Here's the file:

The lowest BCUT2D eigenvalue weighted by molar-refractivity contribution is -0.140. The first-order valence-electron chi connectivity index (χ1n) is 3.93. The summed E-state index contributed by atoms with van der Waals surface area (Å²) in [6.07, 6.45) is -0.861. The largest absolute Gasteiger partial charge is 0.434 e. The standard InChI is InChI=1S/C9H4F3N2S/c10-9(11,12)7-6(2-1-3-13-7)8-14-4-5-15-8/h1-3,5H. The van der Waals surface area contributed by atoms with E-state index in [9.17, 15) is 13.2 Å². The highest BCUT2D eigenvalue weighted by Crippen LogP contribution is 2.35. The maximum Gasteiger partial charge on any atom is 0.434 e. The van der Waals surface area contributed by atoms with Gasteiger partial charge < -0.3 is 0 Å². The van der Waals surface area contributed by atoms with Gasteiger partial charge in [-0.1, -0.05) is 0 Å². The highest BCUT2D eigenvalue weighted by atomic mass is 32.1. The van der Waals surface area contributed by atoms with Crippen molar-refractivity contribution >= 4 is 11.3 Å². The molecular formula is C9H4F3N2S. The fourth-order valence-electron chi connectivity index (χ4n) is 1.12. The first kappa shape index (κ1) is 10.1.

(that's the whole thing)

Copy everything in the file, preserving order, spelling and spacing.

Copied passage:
The lowest BCUT2D eigenvalue weighted by molar-refractivity contribution is -0.140. The first-order valence-electron chi connectivity index (χ1n) is 3.93. The summed E-state index contributed by atoms with van der Waals surface area (Å²) in [6.07, 6.45) is -0.861. The largest absolute Gasteiger partial charge is 0.434 e. The standard InChI is InChI=1S/C9H4F3N2S/c10-9(11,12)7-6(2-1-3-13-7)8-14-4-5-15-8/h1-3,5H. The van der Waals surface area contributed by atoms with E-state index in [9.17, 15) is 13.2 Å². The highest BCUT2D eigenvalue weighted by Crippen LogP contribution is 2.35. The maximum Gasteiger partial charge on any atom is 0.434 e. The van der Waals surface area contributed by atoms with Gasteiger partial charge < -0.3 is 0 Å². The van der Waals surface area contributed by atoms with Gasteiger partial charge in [-0.1, -0.05) is 0 Å². The highest BCUT2D eigenvalue weighted by atomic mass is 32.1. The van der Waals surface area contributed by atoms with Crippen molar-refractivity contribution >= 4 is 11.3 Å². The molecular formula is C9H4F3N2S. The fourth-order valence-electron chi connectivity index (χ4n) is 1.12. The first kappa shape index (κ1) is 10.1.